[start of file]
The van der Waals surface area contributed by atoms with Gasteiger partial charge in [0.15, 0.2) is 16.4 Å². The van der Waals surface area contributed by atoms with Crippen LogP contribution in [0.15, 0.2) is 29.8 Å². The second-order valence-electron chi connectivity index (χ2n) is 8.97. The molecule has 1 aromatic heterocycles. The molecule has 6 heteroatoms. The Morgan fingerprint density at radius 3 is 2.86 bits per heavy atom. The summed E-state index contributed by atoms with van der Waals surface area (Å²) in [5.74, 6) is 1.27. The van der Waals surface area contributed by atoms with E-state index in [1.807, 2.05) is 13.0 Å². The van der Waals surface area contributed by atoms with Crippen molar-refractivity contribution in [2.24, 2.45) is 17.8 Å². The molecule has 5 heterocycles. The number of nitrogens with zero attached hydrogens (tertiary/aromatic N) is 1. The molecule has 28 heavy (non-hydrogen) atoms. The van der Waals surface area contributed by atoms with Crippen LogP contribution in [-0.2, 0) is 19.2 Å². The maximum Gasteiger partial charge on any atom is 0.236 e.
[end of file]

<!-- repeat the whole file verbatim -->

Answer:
The van der Waals surface area contributed by atoms with Gasteiger partial charge in [0.15, 0.2) is 16.4 Å². The van der Waals surface area contributed by atoms with Crippen LogP contribution in [0.15, 0.2) is 29.8 Å². The second-order valence-electron chi connectivity index (χ2n) is 8.97. The molecule has 1 aromatic heterocycles. The molecule has 6 heteroatoms. The Morgan fingerprint density at radius 3 is 2.86 bits per heavy atom. The summed E-state index contributed by atoms with van der Waals surface area (Å²) in [5.74, 6) is 1.27. The van der Waals surface area contributed by atoms with E-state index in [1.807, 2.05) is 13.0 Å². The van der Waals surface area contributed by atoms with Crippen molar-refractivity contribution in [2.24, 2.45) is 17.8 Å². The molecule has 5 heterocycles. The number of nitrogens with zero attached hydrogens (tertiary/aromatic N) is 1. The molecule has 28 heavy (non-hydrogen) atoms. The van der Waals surface area contributed by atoms with Crippen LogP contribution in [-0.2, 0) is 19.2 Å². The maximum Gasteiger partial charge on any atom is 0.236 e.